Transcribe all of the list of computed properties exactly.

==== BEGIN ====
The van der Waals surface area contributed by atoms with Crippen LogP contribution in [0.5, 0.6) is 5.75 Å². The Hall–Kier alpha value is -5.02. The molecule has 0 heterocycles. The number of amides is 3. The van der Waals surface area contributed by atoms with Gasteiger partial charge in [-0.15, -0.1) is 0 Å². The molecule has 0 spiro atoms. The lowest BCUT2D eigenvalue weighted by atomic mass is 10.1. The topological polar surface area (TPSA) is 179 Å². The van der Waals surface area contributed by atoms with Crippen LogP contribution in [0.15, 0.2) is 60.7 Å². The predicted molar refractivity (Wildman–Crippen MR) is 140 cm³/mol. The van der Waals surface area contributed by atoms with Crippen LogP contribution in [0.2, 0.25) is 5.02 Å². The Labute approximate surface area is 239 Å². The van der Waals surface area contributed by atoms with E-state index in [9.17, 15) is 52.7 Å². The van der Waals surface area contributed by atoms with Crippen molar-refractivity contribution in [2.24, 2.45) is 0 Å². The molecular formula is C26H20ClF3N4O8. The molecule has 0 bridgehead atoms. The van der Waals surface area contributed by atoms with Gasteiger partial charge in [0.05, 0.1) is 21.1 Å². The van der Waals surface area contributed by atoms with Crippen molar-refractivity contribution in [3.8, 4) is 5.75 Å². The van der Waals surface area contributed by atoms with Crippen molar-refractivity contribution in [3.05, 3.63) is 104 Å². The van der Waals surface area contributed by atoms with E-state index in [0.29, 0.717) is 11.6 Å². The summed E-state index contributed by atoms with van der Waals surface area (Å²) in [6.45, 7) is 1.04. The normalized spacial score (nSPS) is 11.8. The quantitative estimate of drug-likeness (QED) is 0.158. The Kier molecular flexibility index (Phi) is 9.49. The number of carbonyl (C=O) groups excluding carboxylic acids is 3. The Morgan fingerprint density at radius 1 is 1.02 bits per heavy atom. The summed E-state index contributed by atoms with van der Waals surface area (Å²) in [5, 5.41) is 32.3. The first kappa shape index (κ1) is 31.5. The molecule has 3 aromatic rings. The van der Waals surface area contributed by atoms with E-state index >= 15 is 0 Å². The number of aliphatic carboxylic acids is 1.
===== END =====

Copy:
The van der Waals surface area contributed by atoms with Crippen LogP contribution in [0.5, 0.6) is 5.75 Å². The Hall–Kier alpha value is -5.02. The molecule has 0 heterocycles. The number of amides is 3. The van der Waals surface area contributed by atoms with Gasteiger partial charge in [-0.15, -0.1) is 0 Å². The molecule has 0 spiro atoms. The lowest BCUT2D eigenvalue weighted by atomic mass is 10.1. The topological polar surface area (TPSA) is 179 Å². The van der Waals surface area contributed by atoms with Crippen LogP contribution in [0.15, 0.2) is 60.7 Å². The predicted molar refractivity (Wildman–Crippen MR) is 140 cm³/mol. The van der Waals surface area contributed by atoms with Crippen LogP contribution in [0.2, 0.25) is 5.02 Å². The Labute approximate surface area is 239 Å². The van der Waals surface area contributed by atoms with E-state index in [9.17, 15) is 52.7 Å². The van der Waals surface area contributed by atoms with Crippen molar-refractivity contribution in [2.24, 2.45) is 0 Å². The molecular formula is C26H20ClF3N4O8. The molecule has 0 bridgehead atoms. The van der Waals surface area contributed by atoms with Gasteiger partial charge in [0.05, 0.1) is 21.1 Å². The van der Waals surface area contributed by atoms with Crippen molar-refractivity contribution in [3.8, 4) is 5.75 Å². The van der Waals surface area contributed by atoms with Crippen molar-refractivity contribution in [3.05, 3.63) is 104 Å². The van der Waals surface area contributed by atoms with E-state index in [0.29, 0.717) is 11.6 Å². The summed E-state index contributed by atoms with van der Waals surface area (Å²) in [6.45, 7) is 1.04. The normalized spacial score (nSPS) is 11.8. The quantitative estimate of drug-likeness (QED) is 0.158. The Kier molecular flexibility index (Phi) is 9.49. The number of carbonyl (C=O) groups excluding carboxylic acids is 3. The Morgan fingerprint density at radius 1 is 1.02 bits per heavy atom. The summed E-state index contributed by atoms with van der Waals surface area (Å²) in [5, 5.41) is 32.3. The first kappa shape index (κ1) is 31.5. The molecule has 3 aromatic rings. The van der Waals surface area contributed by atoms with E-state index >= 15 is 0 Å². The number of aliphatic carboxylic acids is 1.